COLUMBIA, South Carolina — The South Carolina Ethics Commission has cleared Attorney General Alan Wilson of allegations he violated state ethics laws, noting in documents released Wednesday that the person who filed the complaint didn't cooperate in the agency's investigation.
Separate orders on the 29 allegations show the commission decided on Christmas Eve that none merited further investigation. All but two alleged South Carolina's top prosecutor took donations above the $3,500-per-election-cycle limit. The complaint filed March 11 also accused Wilson of accepting donations from a lobbyist and failing to disclose the occupations of 162 donors.
Richard Quinn, a campaign spokesman for Wilson, told The Associated Press in March the campaign was working to correct four years' worth of quarterly filings, calling any errors inadvertent.
The documents show Wilson returned $50,000 in over-the-limit donations two days before the commission officially notified him of the complaint. He refunded $200 to a legislator-turned-lobbyist several days earlier. According to the commission, Wilson's campaign had the donors' occupations in its records, which is all state law requires.
By law, a complaint must remain secret until the commission decides whether probable cause exists to proceed. The complaint was filed by Krista Thom of Kansasville, Wisconsin.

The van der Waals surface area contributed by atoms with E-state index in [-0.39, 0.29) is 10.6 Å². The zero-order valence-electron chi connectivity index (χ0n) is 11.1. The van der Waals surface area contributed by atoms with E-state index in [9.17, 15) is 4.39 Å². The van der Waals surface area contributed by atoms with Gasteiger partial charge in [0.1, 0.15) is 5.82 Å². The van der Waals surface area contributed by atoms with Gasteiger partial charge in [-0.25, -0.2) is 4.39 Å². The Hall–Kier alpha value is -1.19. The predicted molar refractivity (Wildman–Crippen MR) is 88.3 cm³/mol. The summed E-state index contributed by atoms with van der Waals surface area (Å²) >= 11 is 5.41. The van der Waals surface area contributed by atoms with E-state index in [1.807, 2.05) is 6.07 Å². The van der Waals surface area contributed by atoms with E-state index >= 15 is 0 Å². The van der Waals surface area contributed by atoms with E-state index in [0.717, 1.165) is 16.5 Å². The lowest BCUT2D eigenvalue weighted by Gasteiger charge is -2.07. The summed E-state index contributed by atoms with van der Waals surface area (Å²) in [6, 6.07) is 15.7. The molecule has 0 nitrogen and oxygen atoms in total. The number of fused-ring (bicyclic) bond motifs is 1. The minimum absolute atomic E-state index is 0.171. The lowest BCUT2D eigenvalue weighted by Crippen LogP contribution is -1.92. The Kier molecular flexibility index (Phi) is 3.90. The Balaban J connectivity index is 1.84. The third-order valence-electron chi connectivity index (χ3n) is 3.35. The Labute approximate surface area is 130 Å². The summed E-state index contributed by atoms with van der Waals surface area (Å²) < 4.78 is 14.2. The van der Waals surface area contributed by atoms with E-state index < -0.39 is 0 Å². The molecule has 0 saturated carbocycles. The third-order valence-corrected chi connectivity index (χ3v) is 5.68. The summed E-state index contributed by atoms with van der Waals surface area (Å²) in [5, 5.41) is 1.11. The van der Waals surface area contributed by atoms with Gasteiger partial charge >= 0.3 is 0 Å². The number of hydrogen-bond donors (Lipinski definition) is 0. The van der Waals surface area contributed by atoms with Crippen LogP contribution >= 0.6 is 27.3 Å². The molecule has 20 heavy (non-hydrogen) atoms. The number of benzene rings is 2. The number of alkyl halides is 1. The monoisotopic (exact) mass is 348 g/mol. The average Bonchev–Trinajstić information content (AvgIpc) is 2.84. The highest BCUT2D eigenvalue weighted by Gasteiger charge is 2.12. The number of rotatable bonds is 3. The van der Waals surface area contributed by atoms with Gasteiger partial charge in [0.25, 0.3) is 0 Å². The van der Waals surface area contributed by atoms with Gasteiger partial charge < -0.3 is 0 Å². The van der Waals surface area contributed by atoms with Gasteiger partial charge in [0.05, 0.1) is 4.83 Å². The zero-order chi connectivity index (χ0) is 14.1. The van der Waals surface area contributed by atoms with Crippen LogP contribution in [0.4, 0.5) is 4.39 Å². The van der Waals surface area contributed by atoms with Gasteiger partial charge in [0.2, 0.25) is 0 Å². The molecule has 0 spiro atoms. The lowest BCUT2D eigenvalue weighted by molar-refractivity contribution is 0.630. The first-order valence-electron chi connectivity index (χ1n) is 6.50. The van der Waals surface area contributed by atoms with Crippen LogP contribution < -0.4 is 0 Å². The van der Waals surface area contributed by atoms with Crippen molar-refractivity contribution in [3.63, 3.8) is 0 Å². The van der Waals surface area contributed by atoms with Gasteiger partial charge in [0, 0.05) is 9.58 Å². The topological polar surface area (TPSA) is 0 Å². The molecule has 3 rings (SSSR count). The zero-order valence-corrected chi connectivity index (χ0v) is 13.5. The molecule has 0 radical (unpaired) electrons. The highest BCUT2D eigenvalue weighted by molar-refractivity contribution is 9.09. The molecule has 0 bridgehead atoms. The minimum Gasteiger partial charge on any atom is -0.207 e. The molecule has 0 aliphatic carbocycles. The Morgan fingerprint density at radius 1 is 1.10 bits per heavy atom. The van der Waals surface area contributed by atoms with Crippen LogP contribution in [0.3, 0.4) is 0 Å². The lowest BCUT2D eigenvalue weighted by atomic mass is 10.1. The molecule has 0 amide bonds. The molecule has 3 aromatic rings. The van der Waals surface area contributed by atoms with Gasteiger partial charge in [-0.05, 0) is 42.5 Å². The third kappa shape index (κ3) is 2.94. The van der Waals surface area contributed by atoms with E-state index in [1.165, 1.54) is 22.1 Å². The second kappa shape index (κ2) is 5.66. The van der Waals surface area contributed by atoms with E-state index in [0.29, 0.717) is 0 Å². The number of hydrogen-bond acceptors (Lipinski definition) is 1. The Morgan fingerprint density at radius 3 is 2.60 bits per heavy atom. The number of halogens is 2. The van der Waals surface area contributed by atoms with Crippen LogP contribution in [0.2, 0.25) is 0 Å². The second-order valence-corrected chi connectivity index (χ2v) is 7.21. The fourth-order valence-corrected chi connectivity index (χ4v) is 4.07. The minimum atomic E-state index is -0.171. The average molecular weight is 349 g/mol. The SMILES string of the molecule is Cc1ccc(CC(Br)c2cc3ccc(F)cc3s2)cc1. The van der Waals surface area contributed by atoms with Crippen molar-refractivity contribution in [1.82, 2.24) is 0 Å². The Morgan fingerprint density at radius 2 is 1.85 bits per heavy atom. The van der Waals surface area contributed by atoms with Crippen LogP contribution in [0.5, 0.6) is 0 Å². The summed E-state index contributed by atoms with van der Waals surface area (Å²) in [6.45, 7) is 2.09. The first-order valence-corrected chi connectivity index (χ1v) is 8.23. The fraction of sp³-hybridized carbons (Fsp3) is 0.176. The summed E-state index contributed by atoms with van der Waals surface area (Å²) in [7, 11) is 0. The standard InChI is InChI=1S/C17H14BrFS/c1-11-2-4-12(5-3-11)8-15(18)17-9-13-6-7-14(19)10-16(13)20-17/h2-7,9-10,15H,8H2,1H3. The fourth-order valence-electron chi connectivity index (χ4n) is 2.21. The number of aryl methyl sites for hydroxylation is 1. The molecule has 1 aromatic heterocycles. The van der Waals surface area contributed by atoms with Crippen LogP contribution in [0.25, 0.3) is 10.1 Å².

Wilson returned a total of $71,350, or 28 donations, in the first quarter of 2014. Eight of those donations, totaling $28,000 and received from a once high-profile Lexington attorney convicted of stealing more than $2 million from his clients, were sent to the Children's Trust.
Only two of those eight donations exceeded the $3,500-per-cycle maximum, but Quinn said Wilson wanted to avoid "any possible appearance of any connection with a lawbreaker."
Fifteen of those donations were over the limit due to a quirk in state law that says donors who max out during a primary must wait a week before giving toward the next election cycle. Wilson was in a primary runoff in June 2010.
On Tuesday, the Ethics Commission released a decision it made last month to pursue allegations that Lt. Gov.-elect Henry McMaster took nearly $70,000 in over-the-limit donations in his unsuccessful bid for governor in 2010. McMaster's lawyer contends that debt retirement is a separate postelection cycle, in which donors can again give up to $3,500, so the complaint should be dismissed.